Marijuana legalization is logical

For the longest time, there has been a villainous stigma attached to marijuana and anyone who smokes the leafy green. Generations have passed, ideals have evolved and the “forbidden fruit” is not so forbidden anymore.

In fact, 20 states are already on board legalizing marijuana for medical use. Washington and Colorado legalized cannabis completely. However, there are still some states that refused to decriminalize marijuana use. 

As a rational college student, I have learned to assess the pros and cons of a decision, including its possible outcomes. My assessment is conclusive: Legalizing marijuana is far from problematic.

One concept that legislation should understand is that once marijuana is legalized, criminals will lose their leverage, in terms of organized crime.

Imagine if citizens are safely able to buy marijuana from state-licensed growers and retailers. The underground services from drug cartels or street gangs will no longer be necessary. Let’s be clear, legalizing marijuana will not put an end to all the dirty deeds of organized crime. Nevertheless, it can certainly delay their commerce. 

The act of prohibiting a potential product like reefer only makes it more enticing, especially to the youth. Marijuana is not this mystifying drug that is made from chemicals in the laboratory. Marijuana is an organic plant that stems from a seed with the same growth process as a flower. To place it in the same category as other lethal and addictive narcotics is unrealistic. Please, find a fatal drug that is made from the basic elements of sunlight and water, and I will try not to hold my breath.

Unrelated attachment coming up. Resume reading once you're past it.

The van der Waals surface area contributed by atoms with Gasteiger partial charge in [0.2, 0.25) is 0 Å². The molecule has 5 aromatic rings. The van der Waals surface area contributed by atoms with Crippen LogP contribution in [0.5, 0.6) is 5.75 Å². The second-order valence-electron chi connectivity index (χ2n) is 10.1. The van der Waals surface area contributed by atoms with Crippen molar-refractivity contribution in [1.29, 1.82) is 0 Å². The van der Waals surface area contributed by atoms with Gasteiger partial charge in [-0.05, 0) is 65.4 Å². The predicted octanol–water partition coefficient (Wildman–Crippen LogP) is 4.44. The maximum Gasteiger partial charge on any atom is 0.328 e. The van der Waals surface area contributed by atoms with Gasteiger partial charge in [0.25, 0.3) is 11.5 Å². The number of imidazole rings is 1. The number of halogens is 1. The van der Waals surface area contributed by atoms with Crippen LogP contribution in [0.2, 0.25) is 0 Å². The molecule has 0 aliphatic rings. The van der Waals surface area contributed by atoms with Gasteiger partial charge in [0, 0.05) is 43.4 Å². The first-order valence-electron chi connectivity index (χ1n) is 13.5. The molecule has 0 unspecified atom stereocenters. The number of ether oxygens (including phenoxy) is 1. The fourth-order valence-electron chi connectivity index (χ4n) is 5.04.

I will also pretend that products like cigarettes and alcohol have not been the cause for millions of deaths. These same products are continually being stocked and restocked on the shelves of stores near you. In 1965, U.S. tobacco companies were forced to put a warning label on their packages explaining the health effects caused by smoking. To put it in perspective, Congress has no problem allowing tobacco companies to prosper as long as a warning label is slapped on the back of the box. And still, legislation contemplates the legalization of a harmless, non-poisonous plant. 

Instinctually, one may ask Congress, why not legalize marijuana? Cigarettes and alcohol are more dangerous to a person’s health, and organized crime would be hindered as a result. My theory is simple.

Marijuana is not a product that can be completely controlled by big businesses and corporations. Marijuana is a plant that can be grown by anyone who can successfully maintain a garden. For now, I digress, at the risk of sounding like a conspiracy theorist. All in all, it’s 2014, and the people have spoken. Technically, they have been speaking. It’s time for the naysayers to go forth and go green.